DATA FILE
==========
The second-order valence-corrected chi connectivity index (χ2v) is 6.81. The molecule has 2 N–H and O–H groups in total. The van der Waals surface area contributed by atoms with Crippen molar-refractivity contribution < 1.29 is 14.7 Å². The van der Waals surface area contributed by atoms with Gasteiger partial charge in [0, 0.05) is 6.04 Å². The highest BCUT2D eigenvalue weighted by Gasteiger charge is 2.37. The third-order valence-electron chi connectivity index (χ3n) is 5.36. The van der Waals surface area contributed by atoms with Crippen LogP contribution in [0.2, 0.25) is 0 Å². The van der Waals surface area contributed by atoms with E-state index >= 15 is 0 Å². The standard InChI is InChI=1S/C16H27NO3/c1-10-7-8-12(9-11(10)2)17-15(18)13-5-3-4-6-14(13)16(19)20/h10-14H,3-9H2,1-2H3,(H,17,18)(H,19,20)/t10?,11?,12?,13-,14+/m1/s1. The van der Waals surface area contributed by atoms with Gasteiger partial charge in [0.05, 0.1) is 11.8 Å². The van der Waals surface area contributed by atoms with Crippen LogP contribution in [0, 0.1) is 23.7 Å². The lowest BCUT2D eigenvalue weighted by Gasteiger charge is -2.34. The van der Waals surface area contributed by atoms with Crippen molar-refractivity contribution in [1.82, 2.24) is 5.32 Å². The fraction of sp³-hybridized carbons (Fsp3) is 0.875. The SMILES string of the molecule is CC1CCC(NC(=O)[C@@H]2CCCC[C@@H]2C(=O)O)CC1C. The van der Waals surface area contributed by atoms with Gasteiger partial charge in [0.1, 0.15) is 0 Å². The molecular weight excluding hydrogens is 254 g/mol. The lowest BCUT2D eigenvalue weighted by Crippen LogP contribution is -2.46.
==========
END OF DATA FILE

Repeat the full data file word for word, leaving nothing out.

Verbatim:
The second-order valence-corrected chi connectivity index (χ2v) is 6.81. The molecule has 2 N–H and O–H groups in total. The van der Waals surface area contributed by atoms with Crippen molar-refractivity contribution < 1.29 is 14.7 Å². The van der Waals surface area contributed by atoms with Gasteiger partial charge in [0, 0.05) is 6.04 Å². The highest BCUT2D eigenvalue weighted by Gasteiger charge is 2.37. The third-order valence-electron chi connectivity index (χ3n) is 5.36. The van der Waals surface area contributed by atoms with Crippen LogP contribution in [0.2, 0.25) is 0 Å². The van der Waals surface area contributed by atoms with E-state index >= 15 is 0 Å². The standard InChI is InChI=1S/C16H27NO3/c1-10-7-8-12(9-11(10)2)17-15(18)13-5-3-4-6-14(13)16(19)20/h10-14H,3-9H2,1-2H3,(H,17,18)(H,19,20)/t10?,11?,12?,13-,14+/m1/s1. The van der Waals surface area contributed by atoms with Gasteiger partial charge in [0.05, 0.1) is 11.8 Å². The van der Waals surface area contributed by atoms with Crippen LogP contribution in [0, 0.1) is 23.7 Å². The lowest BCUT2D eigenvalue weighted by Gasteiger charge is -2.34. The van der Waals surface area contributed by atoms with Crippen molar-refractivity contribution in [1.82, 2.24) is 5.32 Å². The fraction of sp³-hybridized carbons (Fsp3) is 0.875. The SMILES string of the molecule is CC1CCC(NC(=O)[C@@H]2CCCC[C@@H]2C(=O)O)CC1C. The van der Waals surface area contributed by atoms with Gasteiger partial charge in [0.1, 0.15) is 0 Å². The molecular weight excluding hydrogens is 254 g/mol. The lowest BCUT2D eigenvalue weighted by Crippen LogP contribution is -2.46.